Fiscal Consolidation: India moving towards direct tax collection targets and a strong revenue system.

Fiscal Consolidation: India moving towards direct tax collection targets and a strong revenue system.

Sources – The Hindu, Economic Survey 2022-23, Budget 2023-24 and PIB.

General Studies – Development of Indian economy, direct taxes, positive and negative aspects of fiscal deficit, fiscal consolidation.

Why in the News ?

  • There is less than a quarter left in the financial year 2023-24, but still the Central Government has completed almost 81% of its direct tax collection target in January 2024 itself. Direct tax inflows of Rs 14.7 lakh crore exceed direct tax collections by January 10, 2024, 19.4% higher than a year ago.
  • Revenue experts and economists believe that the net direct tax collection of the exchequer will exceed the budget estimate of ₹17.2 lakh crore by almost one lakh crore and the growth rate for the full year this time will be around 18%.
  • Goods and Services Tax – Collection flows are also likely to beat Budget maths and while the central bank’s generous dividend will boost non-tax revenues, overall revenue from excise duty is likely to exceed Budget expectations despite relatively low consumption Is.
  • Under direct taxes, corporate taxes have increased by 12.4%, while personal income taxes have generated 27.3% more revenue and this contradiction may continue in the coming years. The number of income tax returns filed this assessment year will reach a record level (8.2 crore till December 31). ,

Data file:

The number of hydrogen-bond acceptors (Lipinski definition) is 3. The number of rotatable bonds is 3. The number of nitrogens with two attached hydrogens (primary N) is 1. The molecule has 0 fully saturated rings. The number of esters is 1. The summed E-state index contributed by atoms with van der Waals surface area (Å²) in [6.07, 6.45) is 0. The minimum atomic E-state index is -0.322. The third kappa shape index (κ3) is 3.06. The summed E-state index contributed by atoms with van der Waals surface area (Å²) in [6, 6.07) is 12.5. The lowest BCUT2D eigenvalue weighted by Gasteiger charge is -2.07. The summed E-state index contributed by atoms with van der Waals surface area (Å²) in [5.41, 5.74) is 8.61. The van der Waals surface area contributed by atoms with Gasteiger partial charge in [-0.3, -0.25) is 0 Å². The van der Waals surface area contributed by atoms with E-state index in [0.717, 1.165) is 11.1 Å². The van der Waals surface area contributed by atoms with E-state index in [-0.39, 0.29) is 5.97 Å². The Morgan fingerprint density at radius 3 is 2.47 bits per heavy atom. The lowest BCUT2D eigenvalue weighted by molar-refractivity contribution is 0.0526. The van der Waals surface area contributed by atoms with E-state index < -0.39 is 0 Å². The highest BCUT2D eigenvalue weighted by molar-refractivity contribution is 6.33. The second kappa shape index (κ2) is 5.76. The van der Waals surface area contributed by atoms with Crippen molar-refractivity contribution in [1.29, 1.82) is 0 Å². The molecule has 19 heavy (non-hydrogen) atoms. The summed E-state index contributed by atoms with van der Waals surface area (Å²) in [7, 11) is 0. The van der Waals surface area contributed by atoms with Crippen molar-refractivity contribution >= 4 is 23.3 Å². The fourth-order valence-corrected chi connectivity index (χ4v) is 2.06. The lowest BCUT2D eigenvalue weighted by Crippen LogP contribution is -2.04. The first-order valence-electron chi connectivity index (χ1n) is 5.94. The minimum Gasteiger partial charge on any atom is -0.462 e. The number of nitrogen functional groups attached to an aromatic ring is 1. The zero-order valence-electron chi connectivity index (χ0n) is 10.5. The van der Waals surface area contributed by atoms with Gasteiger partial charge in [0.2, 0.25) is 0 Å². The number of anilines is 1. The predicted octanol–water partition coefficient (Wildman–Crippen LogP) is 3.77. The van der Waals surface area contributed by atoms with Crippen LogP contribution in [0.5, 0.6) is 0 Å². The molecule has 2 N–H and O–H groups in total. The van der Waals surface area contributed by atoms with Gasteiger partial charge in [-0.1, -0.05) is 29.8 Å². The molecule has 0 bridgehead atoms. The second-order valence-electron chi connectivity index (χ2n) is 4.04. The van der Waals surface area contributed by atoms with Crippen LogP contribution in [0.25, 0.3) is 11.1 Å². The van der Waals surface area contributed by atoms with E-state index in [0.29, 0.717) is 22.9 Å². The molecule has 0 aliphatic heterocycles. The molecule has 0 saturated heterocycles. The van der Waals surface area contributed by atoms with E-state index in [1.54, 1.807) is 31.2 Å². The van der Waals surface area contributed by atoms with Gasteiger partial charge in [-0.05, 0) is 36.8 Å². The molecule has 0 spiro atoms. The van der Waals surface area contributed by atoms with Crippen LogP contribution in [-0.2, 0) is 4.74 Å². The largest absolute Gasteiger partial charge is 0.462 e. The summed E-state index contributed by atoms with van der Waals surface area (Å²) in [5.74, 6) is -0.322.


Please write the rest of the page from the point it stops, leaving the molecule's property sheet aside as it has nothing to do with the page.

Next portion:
• Healthy revenue growth and a commendable expansion of the tax filing base provide some relief to the government’s fiscal consolidation expectations going forward, amid fears that it may fall short of the 5.9% GDP deficit target this year. Could.
  • It also creates scope for the Center to further reform taxation with a focus on making it more simple for corporates and individuals. For example, many withholding tax rates for companies, which often cause disputes, may be reduced to some, if not all, lower rates.
  • Tax – deducted and collected at source (TDS and TCS) rates, including the much-debated levy to track foreign expenses, can be brought down to some extent and the existing tax rates – irrespective of the tax authorities – can be reduced from them. Can continue to gather intelligence.
  • The new exemption-free personal income tax regime with lower rates and paperwork is gaining popularity. Nevertheless, governments could consider some mechanisms to motivate people to make better life choices consistent with public policy goals that could also deepen financial markets and strengthen macro-fundamentals – for example Encouraging retirement savings and health insurance.
  • The 18% GST levy on health insurance should also be reconsidered, even while awaiting comprehensive rationalization of GST rates, as it involves significant costs for low- and middle-income families, leading to even one member of their The cost of the health care crisis puts them at real risk of falling into poverty.